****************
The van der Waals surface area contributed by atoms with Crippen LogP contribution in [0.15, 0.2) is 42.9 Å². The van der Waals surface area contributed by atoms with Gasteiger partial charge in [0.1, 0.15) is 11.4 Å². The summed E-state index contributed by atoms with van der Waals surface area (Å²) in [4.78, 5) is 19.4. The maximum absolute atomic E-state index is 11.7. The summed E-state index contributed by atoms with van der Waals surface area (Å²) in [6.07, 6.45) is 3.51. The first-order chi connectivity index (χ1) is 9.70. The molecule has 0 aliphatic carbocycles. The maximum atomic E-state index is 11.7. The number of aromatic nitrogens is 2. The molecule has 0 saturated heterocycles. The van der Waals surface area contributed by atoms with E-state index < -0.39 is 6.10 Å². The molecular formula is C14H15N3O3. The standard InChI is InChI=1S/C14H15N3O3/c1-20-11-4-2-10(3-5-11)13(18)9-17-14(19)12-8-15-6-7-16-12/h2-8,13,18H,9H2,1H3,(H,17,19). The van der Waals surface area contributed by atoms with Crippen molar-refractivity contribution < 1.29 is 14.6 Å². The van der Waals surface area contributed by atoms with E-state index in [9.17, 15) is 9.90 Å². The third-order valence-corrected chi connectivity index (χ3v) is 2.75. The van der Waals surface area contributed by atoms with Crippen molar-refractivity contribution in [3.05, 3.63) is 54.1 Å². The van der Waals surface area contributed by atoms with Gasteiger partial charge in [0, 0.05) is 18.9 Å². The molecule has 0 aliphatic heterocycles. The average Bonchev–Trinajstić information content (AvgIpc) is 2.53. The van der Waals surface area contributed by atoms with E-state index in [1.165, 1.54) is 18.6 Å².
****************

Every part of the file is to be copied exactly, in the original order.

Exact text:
The van der Waals surface area contributed by atoms with Crippen LogP contribution in [0.15, 0.2) is 42.9 Å². The van der Waals surface area contributed by atoms with Gasteiger partial charge in [0.1, 0.15) is 11.4 Å². The summed E-state index contributed by atoms with van der Waals surface area (Å²) in [4.78, 5) is 19.4. The maximum absolute atomic E-state index is 11.7. The summed E-state index contributed by atoms with van der Waals surface area (Å²) in [6.07, 6.45) is 3.51. The first-order chi connectivity index (χ1) is 9.70. The molecule has 0 aliphatic carbocycles. The maximum atomic E-state index is 11.7. The number of aromatic nitrogens is 2. The molecule has 0 saturated heterocycles. The van der Waals surface area contributed by atoms with E-state index < -0.39 is 6.10 Å². The molecular formula is C14H15N3O3. The standard InChI is InChI=1S/C14H15N3O3/c1-20-11-4-2-10(3-5-11)13(18)9-17-14(19)12-8-15-6-7-16-12/h2-8,13,18H,9H2,1H3,(H,17,19). The van der Waals surface area contributed by atoms with Crippen molar-refractivity contribution < 1.29 is 14.6 Å². The van der Waals surface area contributed by atoms with E-state index in [9.17, 15) is 9.90 Å². The third-order valence-corrected chi connectivity index (χ3v) is 2.75. The van der Waals surface area contributed by atoms with Crippen molar-refractivity contribution in [3.05, 3.63) is 54.1 Å². The van der Waals surface area contributed by atoms with Gasteiger partial charge in [0, 0.05) is 18.9 Å². The molecule has 0 aliphatic heterocycles. The average Bonchev–Trinajstić information content (AvgIpc) is 2.53. The van der Waals surface area contributed by atoms with E-state index in [1.165, 1.54) is 18.6 Å².